Let me set the scenario for you. The ‘cream of the crop’ of your employees is all gathered in your boardroom for the sixth team meeting. As you gaze around the table you notice that two of them are almost nodding off, one is frantically typing notes on their laptop, while another is staring out the window, thoughts totally lost in space. The remainder of the group looks as if root canal surgery is imminent and they really just want to escape back to the relative safety of their office.

As the team leader, what do you do to remotivate this once gung-ho group to be enthusiastic and engaged employee team members?

By this point, you’ve probably invested a fair amount of time and effort trying to accomplish the goal you formed the group to work on in the first place. Usually, everyone is high on adrenaline and eager when they first start, but once the glitter has faded off the prospective new task, interest can wane and you’re left with a group of disinterested (and sometimes disgruntled) people whose attention and care really isn’t into the project anymore. Plus, I should point out that during this pandemic, more people are working from home so team meetings are held via Zoom, Skype, or some other electronic gathering means. That makes it doubly hard to rally the troops to victory, especially when a member’s attention is broken by having their three-year-old toddler barge into the room to show them their latest finger-painted masterpiece.

Get back in touch with your team

Here are some concrete solutions to add some pizzazz and power to your demotivated team and achieve winning results on project “A.”

Find out if they’re buying into what you’re asking them to do. We all know what the word ‘assume’ means, right? If you’ve not asked them if they’re interested in working on solving this problem, how do you know they even care? You don’t unless you talk to them. Find out upfront if they even want to be on this team and gauge their level of interest before they start snoozing at meetings.

Does your employee function better when working solo? Some people just don’t like working within a large group of people and perform best when left alone to do their job. If that’s the case, assign specific tasks to these employees, advise them of your expectations, and then leave them to finish the work.

How’s their overall personal life going? If an employee is experiencing a rough patch in their home life, it’s definitely going to have an effect on their work performance. Caring for a sick child, looking after elderly parents, disputes with their spouse – any of these reasons and more can detract from their attention and ability to focus on achieving a team goal.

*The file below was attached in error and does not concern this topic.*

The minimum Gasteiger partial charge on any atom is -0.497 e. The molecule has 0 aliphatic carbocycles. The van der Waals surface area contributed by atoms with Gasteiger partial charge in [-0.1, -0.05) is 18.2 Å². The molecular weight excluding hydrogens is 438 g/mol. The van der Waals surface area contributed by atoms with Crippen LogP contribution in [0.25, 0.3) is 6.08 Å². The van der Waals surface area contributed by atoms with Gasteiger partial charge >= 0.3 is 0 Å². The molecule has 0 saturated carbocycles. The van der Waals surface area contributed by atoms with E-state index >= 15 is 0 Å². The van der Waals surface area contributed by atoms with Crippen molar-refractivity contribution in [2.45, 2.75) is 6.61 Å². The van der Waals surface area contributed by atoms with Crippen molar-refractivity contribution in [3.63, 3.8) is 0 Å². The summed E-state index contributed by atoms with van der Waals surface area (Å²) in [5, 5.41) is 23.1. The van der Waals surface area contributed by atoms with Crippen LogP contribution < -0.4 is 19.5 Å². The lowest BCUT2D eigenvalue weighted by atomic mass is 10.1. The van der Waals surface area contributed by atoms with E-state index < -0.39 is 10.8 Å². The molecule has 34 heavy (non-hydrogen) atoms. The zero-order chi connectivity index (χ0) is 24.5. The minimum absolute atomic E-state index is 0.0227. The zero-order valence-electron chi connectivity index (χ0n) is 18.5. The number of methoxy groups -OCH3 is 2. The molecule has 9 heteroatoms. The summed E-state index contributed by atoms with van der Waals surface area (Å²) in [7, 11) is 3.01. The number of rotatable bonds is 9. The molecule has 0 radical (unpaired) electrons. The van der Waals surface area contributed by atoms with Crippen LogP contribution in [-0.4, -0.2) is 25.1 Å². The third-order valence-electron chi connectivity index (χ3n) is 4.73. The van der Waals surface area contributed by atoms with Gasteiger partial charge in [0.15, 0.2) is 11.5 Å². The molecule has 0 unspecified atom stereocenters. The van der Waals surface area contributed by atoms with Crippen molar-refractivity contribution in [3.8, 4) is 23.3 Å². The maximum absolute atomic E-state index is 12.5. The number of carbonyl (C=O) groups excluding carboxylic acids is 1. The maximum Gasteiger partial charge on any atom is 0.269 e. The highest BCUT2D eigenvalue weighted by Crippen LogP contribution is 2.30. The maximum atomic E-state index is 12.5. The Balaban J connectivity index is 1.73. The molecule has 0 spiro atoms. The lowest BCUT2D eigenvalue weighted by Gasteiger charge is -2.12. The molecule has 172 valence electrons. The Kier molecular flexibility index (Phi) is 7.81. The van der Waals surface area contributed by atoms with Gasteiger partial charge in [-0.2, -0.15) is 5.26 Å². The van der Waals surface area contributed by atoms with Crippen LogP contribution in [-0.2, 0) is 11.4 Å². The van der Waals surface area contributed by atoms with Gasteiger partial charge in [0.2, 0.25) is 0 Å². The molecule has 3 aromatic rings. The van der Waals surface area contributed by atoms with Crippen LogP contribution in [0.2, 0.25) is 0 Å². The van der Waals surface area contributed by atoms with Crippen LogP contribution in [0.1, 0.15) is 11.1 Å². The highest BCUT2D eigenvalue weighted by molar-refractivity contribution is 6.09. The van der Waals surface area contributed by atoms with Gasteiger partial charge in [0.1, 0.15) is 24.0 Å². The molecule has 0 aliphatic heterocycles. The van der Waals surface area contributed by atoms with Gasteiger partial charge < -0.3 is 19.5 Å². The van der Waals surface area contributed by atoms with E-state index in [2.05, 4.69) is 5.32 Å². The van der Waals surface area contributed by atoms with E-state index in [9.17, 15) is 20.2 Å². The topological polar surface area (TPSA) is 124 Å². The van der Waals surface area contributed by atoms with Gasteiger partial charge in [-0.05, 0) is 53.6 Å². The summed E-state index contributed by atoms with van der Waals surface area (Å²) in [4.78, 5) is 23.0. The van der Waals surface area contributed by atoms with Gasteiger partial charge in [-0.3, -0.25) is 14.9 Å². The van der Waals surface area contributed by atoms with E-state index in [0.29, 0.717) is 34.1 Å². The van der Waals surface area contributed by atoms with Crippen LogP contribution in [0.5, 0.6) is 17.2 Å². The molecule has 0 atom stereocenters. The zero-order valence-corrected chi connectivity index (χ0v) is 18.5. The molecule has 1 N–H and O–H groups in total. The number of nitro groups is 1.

Do your team members feel appreciated? A little praise goes a long way and validation of a job well done is an important key to creating a highly functional and responsible team environment. If the members know (and yes, you have to tell them out loud), that they’re doing a fabulous job, it provides them with an increased sense of personal pride. They’ll also be more willing to help another member on the team if they know their efforts are being noticed by the team leader.

Offer some perks to achieve successful completion. This doesn’t have to be an expensive proposition in order to garner results. Simple things like providing lunch out for the team or gift cards to coffee houses go a long way to providing an impetus to succeed.

Daniel H. Pink, the author of the best-selling book Drive, says “The ultimate freedom for creative groups is the freedom to experiment with new ideas.” As the team leader, be open and receptive when someone offers a different approach to reaching the final goal. Sometimes asking simple questions like “Does everyone understand the objective of this goal?” can open up a dialogue between members and you, the leader. Plus, you’ll gain insight as to what they’re really thinking about the objective as a whole.

Last, but not least, sometimes you have to admit that you’ve simply picked the wrong people to be on the team. It might be time to politely cut a few of the employees from the group and add new people to the mix. Bringing in new blood as it were to the mix just might be the jumpstart you need to get everyone’s engines firing on all cylinders and get the job done.


About the Author

Marlene Oulton, AKA “The Words Lady” and resident wordsmith of www.marleneoulton.com, derives great satisfaction from assisting authors, writers, coaches and entrepreneurs produce clean, crisp, concisely written articles, newsletters, blog/website copy and other literary works. Marlene is a frequent Dovico blog post contributor.

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